Wednesday, October 26, 2016

"It's your road, and yours alone. Others may walk it with you, but no one can walk it for you." -Rumi

How do you know when an organization is truly successful?  Is it the amount of people they help or the number of resources they provide? Or is it something that is based on the results, determined by long-term effectiveness?

The answer: yes.  For an organization to increase their positive impact, they have to balance all of these things, which is why organizations like the St. Patrick Center are so revolutionary in the plight against homelessness.

The St. Patrick Center is successful for two simple reasons: first, they have created a network of resources to aid their homeless clients in all aspects of their life; second, they require clients to work harder than they work.

Those who come to the St. Patrick Center have their most basic need meet first: housing.  As Rich Totsch--who works through St. Patrick Center's Supportive Services for Veteran Families (SSVF) in rural counties such as Franklin--noted, having somewhere stable to sleep relieves stress and provides a foundation off of which clients can rebuild their lives.  Clients are asked where they want to live, and the St. Patrick Center looks for housing to rent in that area.  From there, clients sit down and assess their own needs to create a individualized "wrap-around" approach to their situation.  They are given connections to jobs, medical aid, rehab, mental health resources, and life skills.  St. Patrick Center has established programs like McMurphy's Cafe: an employment training program for those who are homeless to undergo training, class time, and employment in the food service industry, allowing them to take the first step towards holding a job of their own.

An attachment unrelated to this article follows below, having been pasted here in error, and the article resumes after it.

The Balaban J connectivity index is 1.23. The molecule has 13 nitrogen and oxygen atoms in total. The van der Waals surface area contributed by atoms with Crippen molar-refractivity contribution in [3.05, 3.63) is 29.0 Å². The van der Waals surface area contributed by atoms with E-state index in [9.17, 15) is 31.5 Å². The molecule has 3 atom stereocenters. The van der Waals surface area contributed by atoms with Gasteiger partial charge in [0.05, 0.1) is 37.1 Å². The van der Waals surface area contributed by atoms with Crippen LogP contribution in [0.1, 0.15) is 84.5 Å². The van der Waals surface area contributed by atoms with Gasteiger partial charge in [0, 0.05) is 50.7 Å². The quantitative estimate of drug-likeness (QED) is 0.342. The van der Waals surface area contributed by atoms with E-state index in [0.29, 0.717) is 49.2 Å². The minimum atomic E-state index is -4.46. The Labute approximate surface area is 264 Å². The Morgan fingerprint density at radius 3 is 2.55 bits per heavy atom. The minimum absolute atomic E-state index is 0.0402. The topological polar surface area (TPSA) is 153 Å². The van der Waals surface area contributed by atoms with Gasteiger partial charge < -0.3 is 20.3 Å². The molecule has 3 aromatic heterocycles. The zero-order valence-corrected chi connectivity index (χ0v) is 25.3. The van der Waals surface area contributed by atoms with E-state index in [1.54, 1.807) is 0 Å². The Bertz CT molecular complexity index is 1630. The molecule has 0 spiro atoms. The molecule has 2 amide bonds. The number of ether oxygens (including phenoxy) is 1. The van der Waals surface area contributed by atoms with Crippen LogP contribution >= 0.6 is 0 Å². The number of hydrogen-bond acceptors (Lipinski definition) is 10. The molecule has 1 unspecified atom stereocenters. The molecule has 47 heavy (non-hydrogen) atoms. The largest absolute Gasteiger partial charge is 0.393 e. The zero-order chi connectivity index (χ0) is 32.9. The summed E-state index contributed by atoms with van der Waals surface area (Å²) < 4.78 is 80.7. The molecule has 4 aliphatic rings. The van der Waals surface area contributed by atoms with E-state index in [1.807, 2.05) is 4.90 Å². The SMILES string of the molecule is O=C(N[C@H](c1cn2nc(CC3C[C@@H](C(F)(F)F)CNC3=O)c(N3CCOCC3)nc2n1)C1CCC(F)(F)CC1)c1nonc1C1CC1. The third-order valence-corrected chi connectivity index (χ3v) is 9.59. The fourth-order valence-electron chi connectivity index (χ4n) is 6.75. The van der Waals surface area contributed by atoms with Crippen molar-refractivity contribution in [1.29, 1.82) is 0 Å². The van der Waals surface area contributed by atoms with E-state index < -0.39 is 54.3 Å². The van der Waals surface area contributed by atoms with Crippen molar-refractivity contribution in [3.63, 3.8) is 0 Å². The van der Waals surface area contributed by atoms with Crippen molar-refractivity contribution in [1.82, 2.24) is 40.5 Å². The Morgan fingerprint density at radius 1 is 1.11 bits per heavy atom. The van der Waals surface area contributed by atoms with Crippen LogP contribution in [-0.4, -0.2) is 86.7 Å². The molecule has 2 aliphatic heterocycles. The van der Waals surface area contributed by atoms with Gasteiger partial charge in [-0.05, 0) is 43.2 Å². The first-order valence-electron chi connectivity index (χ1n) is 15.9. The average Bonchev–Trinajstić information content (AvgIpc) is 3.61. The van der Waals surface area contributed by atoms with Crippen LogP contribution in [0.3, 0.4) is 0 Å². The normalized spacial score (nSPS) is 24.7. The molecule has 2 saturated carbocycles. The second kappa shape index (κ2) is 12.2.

The most important thing that the St. Patrick Center creates, however, is independence.  While the Center can repair cars, rent homes, and build resources, it is up to clients to utilize them.  When homeless individuals comes to St. Patrick Center, they begin a journey of self-reflection and strengthening.  This journey begins at the origin of their homelessness: their individual cause.  The first step they take is to reflect on what contributed to their homelessness in the first place, and then to determine what they need to do to avoid relapsing from the same cause.  They determine their dreams and goals, and map out a step-by-step plan to reach the end they want to achieve.  With guidance from the St. Patrick Center, they take the first steps down this road, until they are stable enough to walk it without assistance.

And that is where the beauty of the organization is seen: in those that continue to follow their goals into the future.  94% of those who receive aid from the St. Patrick Center reach full recovery from their homelessness.  They are able to keep jobs, pay for rent, and secure savings, health care, and transportation.  To be effective and successful in Rich Totsch's line of work,"You can't just treat and let go.  You have to give support and a plan [for the future]."

Most of the work done by the St. Patrick Center is in St. Louis, where clients have a wide array of resources at their disposal.  In more rural areas, such as our own, it is much more difficult to hold a job if you have no transportation; there are less housing options available; and the amount and type of resources in the vicinity are much more limited.  Even so, the St. Patrick Center extends their reach as far as possible to rural counties, reaching out to St. Charles, Lincoln, Warren, Jefferson, Franklin, St. Francois, and Washington Counties.  It is up to us now to increase the availability of the resources we have, and create those that we don't.

As you can see by their logo, faith is a huge drive behind the work the St. Patrick Center does, and God's hand can be seen in the massive positive effect that they have.  The St. Patrick Center is revolutionizing the fight against homelessness in a simple way: extending to clients a hand-up, not a hand-out.

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